November 1, 1998
It's not a Nobel for Tulane," says John Perdew, "but it's as close as I've been able to come." Perdew, professor of physics, is referring to the 1998 Nobel Prize in Chemistry, which was awarded in October to University of California- Santa Barbara physicist Walter Kohn for his development of the density- functional theory, which allows scientists to compute the properties of atoms and molecules that were previously too complicated to tackle.
In announcing this year's winners, the Royal Swedish Academy of Sciences cited Perdew as one of a handful of scientists who refined Kohn's theory to the point that it could be applied not only to solid-state physics but to quantum chemistry as well. In order to understand how atoms stick together to form molecules--and in order to understand what atoms, molecules and solids can exist--scientists need to be able to calculate the energy of electrons.
According to quantum theory, however, that energy is controlled by a very complex wave. So complex, in fact, that even using modern computers, it is impossible for scientists to calculate the energy. That was the situation Kohn faced when he began his groundbreaking work at the University of California- San Diego 35 years ago.
Instead of engaging in the Sisyphean task of attempting to solve the equation, however, Kohn opted for a new tack: He simplified the equation to the point that it could be solved on computer. While Kohn's solution was good enough for solid-state physics, when it came to the more exacting world of chemistry, his local density approximation simply wasn't accurate enough. Beginning in the early 1970s, Perdew and his mentor, Rutgers University physicist David Langreth, worked to develop a more accurate approximation for the exchange-correlation energy.
During the last 25 years, Perdew, drawing on the work of colleagues, including Tulane chemistry professor Mel Levy, developed what he calls the "generalized gradient approximation," a more accurate calculation that adds information to the local density approximation. The generalized gradient approximation improved on the accuracy of the initial local density approximation by 10 times, which finally enabled quantum chemists to use the density-functional theory to calculate the atomic structure of much more complex molecules.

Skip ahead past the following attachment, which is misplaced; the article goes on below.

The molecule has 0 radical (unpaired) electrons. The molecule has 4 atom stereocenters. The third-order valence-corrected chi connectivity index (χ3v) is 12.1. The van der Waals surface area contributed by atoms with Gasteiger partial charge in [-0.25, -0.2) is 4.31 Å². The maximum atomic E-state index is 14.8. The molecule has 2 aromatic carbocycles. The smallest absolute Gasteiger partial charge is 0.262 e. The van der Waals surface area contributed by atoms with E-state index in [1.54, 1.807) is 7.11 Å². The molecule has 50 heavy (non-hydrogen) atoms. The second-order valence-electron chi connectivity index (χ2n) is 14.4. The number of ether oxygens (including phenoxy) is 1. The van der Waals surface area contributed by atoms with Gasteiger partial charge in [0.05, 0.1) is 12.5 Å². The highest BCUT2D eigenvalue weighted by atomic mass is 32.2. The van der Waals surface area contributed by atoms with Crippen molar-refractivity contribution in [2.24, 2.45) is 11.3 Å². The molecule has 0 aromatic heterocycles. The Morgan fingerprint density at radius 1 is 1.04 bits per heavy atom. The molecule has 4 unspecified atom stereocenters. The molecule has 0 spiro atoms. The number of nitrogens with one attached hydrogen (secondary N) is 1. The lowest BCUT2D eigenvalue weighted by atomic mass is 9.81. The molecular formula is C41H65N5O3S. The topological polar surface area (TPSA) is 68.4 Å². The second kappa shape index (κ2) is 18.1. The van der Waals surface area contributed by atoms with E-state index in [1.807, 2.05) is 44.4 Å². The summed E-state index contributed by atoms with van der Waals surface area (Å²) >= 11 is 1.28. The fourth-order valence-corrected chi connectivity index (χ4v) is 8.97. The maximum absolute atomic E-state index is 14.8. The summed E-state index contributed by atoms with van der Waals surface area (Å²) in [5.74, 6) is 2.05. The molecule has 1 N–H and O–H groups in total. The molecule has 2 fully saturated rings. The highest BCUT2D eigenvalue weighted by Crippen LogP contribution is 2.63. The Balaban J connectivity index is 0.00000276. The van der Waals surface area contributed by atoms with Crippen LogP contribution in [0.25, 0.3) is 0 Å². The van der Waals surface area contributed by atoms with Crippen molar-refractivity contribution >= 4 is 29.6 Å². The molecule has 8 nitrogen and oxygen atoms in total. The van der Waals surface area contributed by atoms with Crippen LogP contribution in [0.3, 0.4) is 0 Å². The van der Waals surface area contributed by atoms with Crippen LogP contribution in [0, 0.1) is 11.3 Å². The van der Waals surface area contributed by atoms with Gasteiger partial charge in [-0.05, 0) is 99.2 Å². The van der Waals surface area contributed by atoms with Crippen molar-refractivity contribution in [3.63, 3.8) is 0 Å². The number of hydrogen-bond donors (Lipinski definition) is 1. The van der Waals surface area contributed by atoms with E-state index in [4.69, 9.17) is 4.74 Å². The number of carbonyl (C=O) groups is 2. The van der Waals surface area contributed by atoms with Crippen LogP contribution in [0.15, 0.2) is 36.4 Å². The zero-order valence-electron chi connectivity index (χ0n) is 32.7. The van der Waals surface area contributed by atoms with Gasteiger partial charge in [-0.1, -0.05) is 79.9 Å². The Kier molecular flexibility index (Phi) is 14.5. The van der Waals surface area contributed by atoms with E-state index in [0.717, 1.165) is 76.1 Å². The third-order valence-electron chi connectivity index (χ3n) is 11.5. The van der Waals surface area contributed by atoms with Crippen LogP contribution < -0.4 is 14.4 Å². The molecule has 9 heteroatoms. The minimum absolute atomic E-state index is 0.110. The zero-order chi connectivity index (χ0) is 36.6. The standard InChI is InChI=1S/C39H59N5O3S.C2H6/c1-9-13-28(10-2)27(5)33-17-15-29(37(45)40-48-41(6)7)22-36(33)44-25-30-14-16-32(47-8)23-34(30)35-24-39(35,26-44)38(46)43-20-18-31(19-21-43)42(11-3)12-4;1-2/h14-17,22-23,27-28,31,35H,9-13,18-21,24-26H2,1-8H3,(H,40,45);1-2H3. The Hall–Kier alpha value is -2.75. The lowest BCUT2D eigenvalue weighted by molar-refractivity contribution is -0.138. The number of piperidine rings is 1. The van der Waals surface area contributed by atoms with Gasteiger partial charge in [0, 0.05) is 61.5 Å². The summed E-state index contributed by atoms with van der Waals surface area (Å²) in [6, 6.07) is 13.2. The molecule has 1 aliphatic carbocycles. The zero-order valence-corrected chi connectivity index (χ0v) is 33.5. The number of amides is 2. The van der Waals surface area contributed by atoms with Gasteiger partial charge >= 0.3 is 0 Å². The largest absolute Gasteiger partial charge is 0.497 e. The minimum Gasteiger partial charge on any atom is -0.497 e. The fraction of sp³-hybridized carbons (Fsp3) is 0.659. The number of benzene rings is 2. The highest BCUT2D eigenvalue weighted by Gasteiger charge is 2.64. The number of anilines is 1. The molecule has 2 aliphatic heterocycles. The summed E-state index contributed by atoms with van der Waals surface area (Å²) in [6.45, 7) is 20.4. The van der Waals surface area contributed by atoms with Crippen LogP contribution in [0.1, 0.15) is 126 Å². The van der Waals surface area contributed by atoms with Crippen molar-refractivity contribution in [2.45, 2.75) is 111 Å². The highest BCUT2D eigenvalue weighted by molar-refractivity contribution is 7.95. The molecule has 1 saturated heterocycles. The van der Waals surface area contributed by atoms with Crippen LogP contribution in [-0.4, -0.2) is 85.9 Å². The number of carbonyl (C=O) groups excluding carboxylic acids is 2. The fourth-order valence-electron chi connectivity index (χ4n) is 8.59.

"This function was refined to the point where, starting about 10 years ago, chemists got interested in it, and it now has become the standard method of electronic structure calculation in chemistry, too," Perdew says. "That's why Kohn is winning the Nobel Prize in chemistry and not physics, because it's a very hot topic right now."
The generalized gradient theory has been used to make realistic computer calculations for systems of several hundred atoms. In the next 10 years, Perdew expects that calculations for systems of several thousand atoms will be possible. Such knowledge of how this atomic "glue" works could ultimately lead to a better understanding of biological molecules. While he might not have a Nobel Prize on his mantel, Perdew does have the satisfaction of knowing the scientific community is paying attention.
According to the Institute for Scientific Information in Philadelphia, Perdew ranked as the 59th most-cited physicist between 1981 and 1997. The ISI also ranked the Tulane physics department third in citations per paper between 1981 and 1994, ranking just behind Princeton and Harvard. Perdew hopes to continue to improve the accuracy of the density-functional theory, ideally by a factor of five. "Then it would be possible to design chemicals, medicines and materials on the computer," Perdew says.
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